By Molly Gore
By Lou Bustamante
By Anna Roth
By Anna Roth
By Anna Roth
By Anna Roth
The Memoirist and I sat recently at the edge of Incontro's dining room, talking of this and that while around us the new trattoria buzzed and hummed with the cheerful white noise of other patrons.
"I think it's designed to be noisy," said the Memoirist (an acute observer of the telling detail and savvy about food and restaurants: What better companion?), "so that within all the hubbub each table has its own little bubble of privacy."
Certainly our table had its little bubble, within which we agreed with some irony on the virtues of silence. Silence makes thinking possible, and thinking is generally -- though not always -- a precondition to writing. Yet if Incontro (which occupies the space vacated last year by Bahia) is set up for noise -- with its ceramic-tile floor and open dining room whose peach and pale-blue walls are topped with a running frieze -- it's reassuring noise, welcoming rather than intrusive, as from a civilized party. Anyway, we weren't there to write but to eat.
There's so much Italian food now in the city (and the country) that it's a challenge for a kitchen to make a favorably distinctive mark in preparing it. One way is to reinterpret classic Italian dishes by giving them a "California" spin (cilantro pesto in pasta, for example); another is to emphasize rarefied ingredients, such as white truffles. Incontro has chosen another path: a more or less traditional Italian menu set to the rhythms of the local seasons -- and priced reasonably. It's a good, if not yet perfect, way, and a good deal.
Lunch and dinner share the same basic menu, with only the specials changing. At lunch, one of these was the zuppa fagioli ($2.75), a kind of minestrone whose broth had been thickened with pureed cannellini beans. The soup was chunky with bits of tomato and diced green and yellow squashes; pancetta (the rolled Italian bacon) added a meaty tang. But the star of the show was the bean broth, rich and earthy. (Also it didn't need salt: a sign the kitchen was doing the necessary tasting.)
Crostini caponata ($4.95) featured slices of grilled bread arrayed beside a dark-red, generous mound of relish made up of eggplant, tomato, olives, and capers. The relish nicely harmonized its potentially clamorous components (olives can be salty, eggplant bitter), but the bread -- crusty-tender and delicately perfumed with garlic -- was good enough not to need the caponata at all.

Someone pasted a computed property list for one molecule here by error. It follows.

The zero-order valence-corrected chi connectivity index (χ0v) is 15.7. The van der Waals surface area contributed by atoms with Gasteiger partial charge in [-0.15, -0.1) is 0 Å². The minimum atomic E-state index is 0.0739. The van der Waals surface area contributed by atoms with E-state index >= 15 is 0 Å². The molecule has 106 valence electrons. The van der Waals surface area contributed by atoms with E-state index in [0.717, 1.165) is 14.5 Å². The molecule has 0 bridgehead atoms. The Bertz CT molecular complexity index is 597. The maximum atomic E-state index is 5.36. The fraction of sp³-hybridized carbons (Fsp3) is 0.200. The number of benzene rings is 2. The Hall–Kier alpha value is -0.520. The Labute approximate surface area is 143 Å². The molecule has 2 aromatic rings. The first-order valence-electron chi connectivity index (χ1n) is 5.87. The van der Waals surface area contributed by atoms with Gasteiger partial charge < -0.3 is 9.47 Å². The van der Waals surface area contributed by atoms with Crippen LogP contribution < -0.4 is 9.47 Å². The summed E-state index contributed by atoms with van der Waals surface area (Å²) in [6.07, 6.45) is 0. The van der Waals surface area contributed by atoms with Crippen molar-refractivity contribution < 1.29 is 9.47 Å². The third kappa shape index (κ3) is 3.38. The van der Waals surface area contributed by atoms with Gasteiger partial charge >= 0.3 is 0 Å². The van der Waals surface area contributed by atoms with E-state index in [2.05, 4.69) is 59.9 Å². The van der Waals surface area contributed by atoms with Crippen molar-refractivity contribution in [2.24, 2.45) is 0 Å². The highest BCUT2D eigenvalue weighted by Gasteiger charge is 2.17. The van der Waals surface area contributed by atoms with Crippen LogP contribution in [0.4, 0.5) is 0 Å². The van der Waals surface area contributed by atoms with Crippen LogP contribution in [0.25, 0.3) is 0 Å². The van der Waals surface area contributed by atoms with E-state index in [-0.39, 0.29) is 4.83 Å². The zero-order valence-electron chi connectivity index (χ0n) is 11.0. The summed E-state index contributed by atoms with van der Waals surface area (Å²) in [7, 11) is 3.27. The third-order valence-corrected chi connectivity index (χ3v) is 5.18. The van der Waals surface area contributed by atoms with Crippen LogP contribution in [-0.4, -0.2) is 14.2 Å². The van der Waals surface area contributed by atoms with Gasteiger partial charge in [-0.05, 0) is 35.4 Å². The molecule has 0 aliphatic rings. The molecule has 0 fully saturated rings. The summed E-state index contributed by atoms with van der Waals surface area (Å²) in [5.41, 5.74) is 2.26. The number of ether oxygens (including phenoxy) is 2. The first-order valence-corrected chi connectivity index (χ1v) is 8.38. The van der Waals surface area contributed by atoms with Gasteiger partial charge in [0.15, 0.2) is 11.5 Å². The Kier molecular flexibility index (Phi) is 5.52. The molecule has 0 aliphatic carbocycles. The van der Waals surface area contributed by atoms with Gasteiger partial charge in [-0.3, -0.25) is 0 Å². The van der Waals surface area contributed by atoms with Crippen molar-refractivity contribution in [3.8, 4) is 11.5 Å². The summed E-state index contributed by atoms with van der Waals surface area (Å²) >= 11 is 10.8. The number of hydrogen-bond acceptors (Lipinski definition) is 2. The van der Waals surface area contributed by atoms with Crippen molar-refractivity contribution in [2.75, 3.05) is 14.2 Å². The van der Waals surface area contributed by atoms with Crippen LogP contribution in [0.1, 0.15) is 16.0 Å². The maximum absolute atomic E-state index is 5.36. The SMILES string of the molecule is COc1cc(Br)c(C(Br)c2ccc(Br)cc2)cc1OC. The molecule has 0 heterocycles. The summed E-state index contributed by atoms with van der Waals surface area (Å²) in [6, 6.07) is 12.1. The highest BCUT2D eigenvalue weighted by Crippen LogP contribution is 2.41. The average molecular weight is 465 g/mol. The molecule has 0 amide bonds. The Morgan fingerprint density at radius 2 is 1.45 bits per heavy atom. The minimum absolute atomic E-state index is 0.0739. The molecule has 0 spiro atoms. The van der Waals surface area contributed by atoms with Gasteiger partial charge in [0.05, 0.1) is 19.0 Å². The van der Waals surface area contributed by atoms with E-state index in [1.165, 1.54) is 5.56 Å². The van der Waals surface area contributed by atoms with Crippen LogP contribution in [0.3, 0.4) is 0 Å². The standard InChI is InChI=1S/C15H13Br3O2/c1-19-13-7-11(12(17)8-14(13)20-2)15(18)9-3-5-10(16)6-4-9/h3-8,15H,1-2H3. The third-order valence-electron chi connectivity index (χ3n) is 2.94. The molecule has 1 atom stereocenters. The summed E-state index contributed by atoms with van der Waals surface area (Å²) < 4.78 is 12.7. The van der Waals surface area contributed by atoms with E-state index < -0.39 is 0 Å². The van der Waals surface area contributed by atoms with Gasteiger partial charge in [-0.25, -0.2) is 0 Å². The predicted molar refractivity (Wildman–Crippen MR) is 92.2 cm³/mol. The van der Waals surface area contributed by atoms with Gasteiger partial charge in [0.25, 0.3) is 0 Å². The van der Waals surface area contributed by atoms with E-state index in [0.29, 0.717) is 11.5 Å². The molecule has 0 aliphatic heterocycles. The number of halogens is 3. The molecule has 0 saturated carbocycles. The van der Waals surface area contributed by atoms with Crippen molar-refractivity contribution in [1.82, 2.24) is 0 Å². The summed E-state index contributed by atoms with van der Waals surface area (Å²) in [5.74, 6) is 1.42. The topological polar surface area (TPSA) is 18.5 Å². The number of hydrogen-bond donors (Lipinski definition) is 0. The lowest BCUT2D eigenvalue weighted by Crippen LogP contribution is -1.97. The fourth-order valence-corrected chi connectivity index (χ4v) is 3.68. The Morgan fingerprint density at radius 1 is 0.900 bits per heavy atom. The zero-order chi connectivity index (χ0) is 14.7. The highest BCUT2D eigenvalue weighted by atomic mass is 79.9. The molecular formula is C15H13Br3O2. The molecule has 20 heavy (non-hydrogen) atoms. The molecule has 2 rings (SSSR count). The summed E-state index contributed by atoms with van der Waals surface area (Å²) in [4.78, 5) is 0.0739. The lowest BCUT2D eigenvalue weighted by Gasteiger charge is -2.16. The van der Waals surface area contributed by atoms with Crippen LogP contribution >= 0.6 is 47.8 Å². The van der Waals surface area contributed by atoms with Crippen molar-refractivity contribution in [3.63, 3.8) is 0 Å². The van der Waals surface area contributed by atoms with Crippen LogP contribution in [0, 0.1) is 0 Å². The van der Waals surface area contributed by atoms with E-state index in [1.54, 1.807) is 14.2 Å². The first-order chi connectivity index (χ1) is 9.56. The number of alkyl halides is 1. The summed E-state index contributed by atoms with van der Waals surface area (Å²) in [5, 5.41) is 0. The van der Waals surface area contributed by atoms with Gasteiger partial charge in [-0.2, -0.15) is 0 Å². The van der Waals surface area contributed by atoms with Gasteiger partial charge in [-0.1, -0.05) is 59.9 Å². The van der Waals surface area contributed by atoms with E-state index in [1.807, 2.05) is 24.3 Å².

Incontro's kitchen likes to sauce its pastas with a little extra dollop, so that there's something left over to mop up with bread. The manicotti al forno ($8.50) came with plenty of tomato sauce, which was tasty, but not enough to lift the dish from the swamp of ordinariness. The fat tubes of pasta were mushy, and their filling (which, despite the menu's claim of "three cheeses," seemed to consist mainly of ricotta) was bland.
The Memoirist found the grilled-chicken salad ($5.95) wanting. Atop a bed of greens sat a rather naked-looking boneless breast, pounded into a paillard, though with handsome cross-hatching. The chicken breast would have been juicier if it hadn't been pounded so thin. Scattered around the edges of the plate were pieces of diced zucchini, shreds of artichoke hearts, curly shavings of Parmesan cheese (which add an enormous zip to any dish), and candied walnuts. A simple vinaigrette was tasty, but there wasn't enough of it to bring the salad to life.
"I got the wrong thing," the Memoirist said to me as we left. I nodded, thinking that Tiramisu Man often says the same thing after ordering the (to me) least-promising item on the menu and being, predictably, crushed when it arrives.
For dinner I prevailed upon T-Man to have the roasted rabbit ($11.95); it was scented with rosemary and garlic and nested in a bed of soft polenta, with a demi-glace of onion and balsamic vinegar served in a ramekin on the side.
He didn't hate it, but he didn't love it, either. More surprisingly, he did like my calamari risotto ($10.95 -- a good price for a main course risotto). The dish included (besides an abundance of squid) plenty of sliced mushrooms, and it had been cooked (perfectly) in broth laced with mushroom liquor. The server had described the risotto as negro because of the use of squid ink in preparing it, but we noticed nothing dramatically inky; the dish as a whole was an unremarkable brown. (In fact it could have used some color: diced red and yellow peppers, perhaps, and chopped scallions? Saffron aioli?)
After a few bites I could see that T-Man was dying to switch main courses. With very little cajoling on my part he agreed, and cleaned the plate. (This is the person who, when asked if he would like risotto for dinner, reflexively says, "No." So I cannot offer higher praise to Incontro's version.)
The rabbit I inherited was a little dry and had a slightly spongy texture. (Had it been frozen?) But the meat, polenta, and demi-glace, jumbled up with a fork, did make a hearty mash, and the grilled vegetables on the side (zucchini, eggplant, and tomato: ratatouille in disguise) were attractively smoky and crispy.